So if your new virtual receptionist is rude or can't help your patients with their queries, it could seriously impact their experience with your practice. Then they go home and tell all their friends and family to avoid your office.
It's the worst-case scenario. Why? Because not only are these bad hires impacting one customer experience, but it also impacts word-of-mouth referrals.
4. They can damage your company's reputation
A bad hire can directly affect your company's reputation.
Imagine you own a company that specializes in selling truck accessories. Hiring employees who have previous knowledge on this specific topic and know how to use these automotive parts is fundamental.
By offering a high-quality service, you'll demonstrate that your company is an expert on the subject and a leader in the industry.
On the other hand, if you hire an employee who knows nothing about truck accessories, your customers will lose faith that you are truly the expert in your niche. And they might not return for future purchases.
Also, a disgruntled employee can hurt your company if they write a bad review on a job hiring site like Glassdoor.
86% of people searching for jobs will research company reviews and ratings before applying. So now you have an added hurdle to overcome when you are looking to fill that open role that your bad hire left behind.
5. They can lead to a loss of productivity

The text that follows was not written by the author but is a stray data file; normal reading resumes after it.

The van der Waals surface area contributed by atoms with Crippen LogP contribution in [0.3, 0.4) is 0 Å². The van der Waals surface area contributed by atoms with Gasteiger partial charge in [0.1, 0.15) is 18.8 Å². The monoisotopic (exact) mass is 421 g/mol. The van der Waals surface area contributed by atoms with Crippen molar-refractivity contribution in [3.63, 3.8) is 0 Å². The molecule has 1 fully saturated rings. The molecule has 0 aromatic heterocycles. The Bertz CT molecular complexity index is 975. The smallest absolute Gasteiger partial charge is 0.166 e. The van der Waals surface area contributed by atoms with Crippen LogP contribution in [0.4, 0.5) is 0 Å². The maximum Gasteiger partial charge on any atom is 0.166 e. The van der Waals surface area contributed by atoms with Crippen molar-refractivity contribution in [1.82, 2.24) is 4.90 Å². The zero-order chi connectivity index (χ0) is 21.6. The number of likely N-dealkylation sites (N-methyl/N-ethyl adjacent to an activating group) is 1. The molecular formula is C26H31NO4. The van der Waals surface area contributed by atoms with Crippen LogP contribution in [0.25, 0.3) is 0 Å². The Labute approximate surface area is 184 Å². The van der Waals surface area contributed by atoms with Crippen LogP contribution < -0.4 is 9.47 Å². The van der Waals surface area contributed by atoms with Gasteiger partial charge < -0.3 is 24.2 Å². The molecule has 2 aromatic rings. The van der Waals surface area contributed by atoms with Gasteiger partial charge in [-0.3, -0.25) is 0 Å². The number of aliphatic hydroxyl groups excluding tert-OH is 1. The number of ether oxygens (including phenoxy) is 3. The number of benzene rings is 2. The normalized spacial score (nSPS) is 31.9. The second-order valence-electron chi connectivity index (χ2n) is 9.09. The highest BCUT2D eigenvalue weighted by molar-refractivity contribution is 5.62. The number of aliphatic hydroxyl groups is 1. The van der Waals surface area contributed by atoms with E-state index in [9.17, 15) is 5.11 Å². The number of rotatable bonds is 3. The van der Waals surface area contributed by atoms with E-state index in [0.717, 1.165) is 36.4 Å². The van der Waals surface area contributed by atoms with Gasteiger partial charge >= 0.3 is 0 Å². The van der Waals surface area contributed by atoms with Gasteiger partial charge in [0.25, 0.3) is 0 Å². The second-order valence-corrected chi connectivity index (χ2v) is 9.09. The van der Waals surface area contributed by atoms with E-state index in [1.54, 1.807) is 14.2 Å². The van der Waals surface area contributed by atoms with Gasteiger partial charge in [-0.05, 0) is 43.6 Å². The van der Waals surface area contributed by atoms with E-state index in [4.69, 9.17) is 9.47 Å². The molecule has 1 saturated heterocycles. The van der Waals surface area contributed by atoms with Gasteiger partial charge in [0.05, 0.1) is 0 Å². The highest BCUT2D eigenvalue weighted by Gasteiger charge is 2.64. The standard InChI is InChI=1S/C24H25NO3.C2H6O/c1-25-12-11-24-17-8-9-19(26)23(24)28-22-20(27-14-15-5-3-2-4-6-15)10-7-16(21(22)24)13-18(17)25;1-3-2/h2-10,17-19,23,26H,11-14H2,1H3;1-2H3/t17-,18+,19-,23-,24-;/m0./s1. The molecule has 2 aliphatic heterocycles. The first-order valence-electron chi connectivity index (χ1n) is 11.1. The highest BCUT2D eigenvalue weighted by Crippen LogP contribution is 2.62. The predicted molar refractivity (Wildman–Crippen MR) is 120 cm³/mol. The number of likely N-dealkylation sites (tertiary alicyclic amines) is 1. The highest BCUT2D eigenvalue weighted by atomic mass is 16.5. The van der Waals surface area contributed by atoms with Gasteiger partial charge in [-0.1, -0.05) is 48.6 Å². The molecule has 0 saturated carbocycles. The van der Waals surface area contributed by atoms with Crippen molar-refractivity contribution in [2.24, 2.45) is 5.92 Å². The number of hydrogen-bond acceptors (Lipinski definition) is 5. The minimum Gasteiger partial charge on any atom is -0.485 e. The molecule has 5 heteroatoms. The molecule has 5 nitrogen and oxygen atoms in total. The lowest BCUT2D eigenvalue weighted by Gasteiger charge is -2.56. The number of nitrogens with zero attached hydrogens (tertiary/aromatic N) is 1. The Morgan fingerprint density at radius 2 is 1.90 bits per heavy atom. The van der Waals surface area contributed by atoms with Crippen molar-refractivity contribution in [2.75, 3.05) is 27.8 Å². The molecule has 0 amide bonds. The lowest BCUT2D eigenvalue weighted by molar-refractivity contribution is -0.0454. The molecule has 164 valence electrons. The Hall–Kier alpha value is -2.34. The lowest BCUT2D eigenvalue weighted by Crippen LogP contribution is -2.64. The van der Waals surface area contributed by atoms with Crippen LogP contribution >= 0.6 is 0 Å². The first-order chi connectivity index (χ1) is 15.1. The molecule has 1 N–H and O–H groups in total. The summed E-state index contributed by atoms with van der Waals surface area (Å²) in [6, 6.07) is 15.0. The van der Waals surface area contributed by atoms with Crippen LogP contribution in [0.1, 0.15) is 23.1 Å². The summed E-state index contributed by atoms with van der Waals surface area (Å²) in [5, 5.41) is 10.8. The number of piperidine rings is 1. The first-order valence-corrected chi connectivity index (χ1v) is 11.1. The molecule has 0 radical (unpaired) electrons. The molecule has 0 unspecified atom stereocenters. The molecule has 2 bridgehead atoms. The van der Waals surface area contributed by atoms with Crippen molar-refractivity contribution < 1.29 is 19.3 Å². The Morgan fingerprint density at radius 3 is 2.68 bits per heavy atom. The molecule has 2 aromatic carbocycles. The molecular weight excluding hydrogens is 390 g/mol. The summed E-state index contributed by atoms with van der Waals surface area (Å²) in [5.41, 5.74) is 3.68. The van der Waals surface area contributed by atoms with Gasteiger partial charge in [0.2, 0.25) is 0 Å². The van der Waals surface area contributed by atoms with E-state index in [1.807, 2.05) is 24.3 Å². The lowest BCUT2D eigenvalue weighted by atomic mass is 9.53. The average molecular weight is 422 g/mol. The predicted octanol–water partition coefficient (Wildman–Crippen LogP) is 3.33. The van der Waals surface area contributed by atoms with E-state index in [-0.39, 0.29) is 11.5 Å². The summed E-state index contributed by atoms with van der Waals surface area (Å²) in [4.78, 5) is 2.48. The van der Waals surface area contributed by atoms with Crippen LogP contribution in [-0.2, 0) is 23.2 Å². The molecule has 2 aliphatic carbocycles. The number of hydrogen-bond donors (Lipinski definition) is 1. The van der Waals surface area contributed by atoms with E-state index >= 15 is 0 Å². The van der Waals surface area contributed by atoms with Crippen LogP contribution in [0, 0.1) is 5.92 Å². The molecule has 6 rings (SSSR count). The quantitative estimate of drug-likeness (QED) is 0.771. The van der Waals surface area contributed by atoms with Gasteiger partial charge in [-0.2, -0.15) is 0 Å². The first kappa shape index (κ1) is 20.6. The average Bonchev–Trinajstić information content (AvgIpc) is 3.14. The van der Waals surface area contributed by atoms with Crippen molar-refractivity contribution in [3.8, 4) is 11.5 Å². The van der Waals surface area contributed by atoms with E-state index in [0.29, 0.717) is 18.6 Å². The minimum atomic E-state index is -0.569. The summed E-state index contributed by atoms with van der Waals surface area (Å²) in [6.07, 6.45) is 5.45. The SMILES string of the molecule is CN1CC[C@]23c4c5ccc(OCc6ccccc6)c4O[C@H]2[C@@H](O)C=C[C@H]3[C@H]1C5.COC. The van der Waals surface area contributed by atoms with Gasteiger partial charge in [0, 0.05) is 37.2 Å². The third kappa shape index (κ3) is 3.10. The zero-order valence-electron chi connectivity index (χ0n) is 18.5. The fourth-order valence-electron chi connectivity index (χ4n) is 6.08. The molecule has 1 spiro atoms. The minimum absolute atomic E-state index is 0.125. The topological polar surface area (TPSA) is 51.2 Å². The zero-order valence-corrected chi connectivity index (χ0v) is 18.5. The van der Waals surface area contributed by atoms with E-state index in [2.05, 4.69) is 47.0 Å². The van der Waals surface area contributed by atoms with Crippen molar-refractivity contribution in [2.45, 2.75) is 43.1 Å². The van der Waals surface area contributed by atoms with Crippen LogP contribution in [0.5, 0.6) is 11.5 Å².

A bad hire can lead to a loss of productivity in several ways.
The employee isn't a good fit for your company or job, and as such, they'll be less productive than someone seeking their dream position.
And, of course, a bad hire is infinitely less productive than an AI-powered chatbot in a customer service role.
In some cases, the problem might stem from the applicant's inadequate skills for the task at hand. If employees don't have the necessary experience or training, they'll likely struggle when performing their duties.
This is especially important when hiring for remote roles. Employees working remotely must be able to work productively with little supervision. They must also have the ability to manage their time efficiently.
Another way a bad hire can lead to a loss of productivity is through laziness. If an employee isn't passionate about what they do and takes little pride in their work (or lack thereof), then they won't put as much effort into it as somebody who cares about their career.
The lackadaisical attitude will cause problems related to quality control, costing time and money down the road.
A bad hire is less productive, less engaged, and less happy at work. These people may not be as motivated to put their best foot forward and are more likely to leave the company before they've had time to make a difference.
A bad hire could also negatively impact the rest of your team by creating tension among employees who feel they were passed over for someone less qualified. And suppose the employee has poor work habits or doesn't mesh well with other employees' personalities.
In that case, this could lead to low morale among everyone at the company, ultimately affecting productivity levels and turnover rates — which can have serious financial consequences on any company's bottom line over time.
Measure twice and cut once when hiring new people for your organization. The key is finding someone who's coachable and fits well with your company culture.
Finding the right employee for the job is worth the added effort.
About the author
Shane Barker is a digital marketing consultant who specializes in influencer marketing, content marketing, and SEO. He is also the co-founder and CEO of Content Solutions, a digital marketing agency. He has consulted with Fortune 500 companies, influencers with digital products, and a number of A-List celebrities.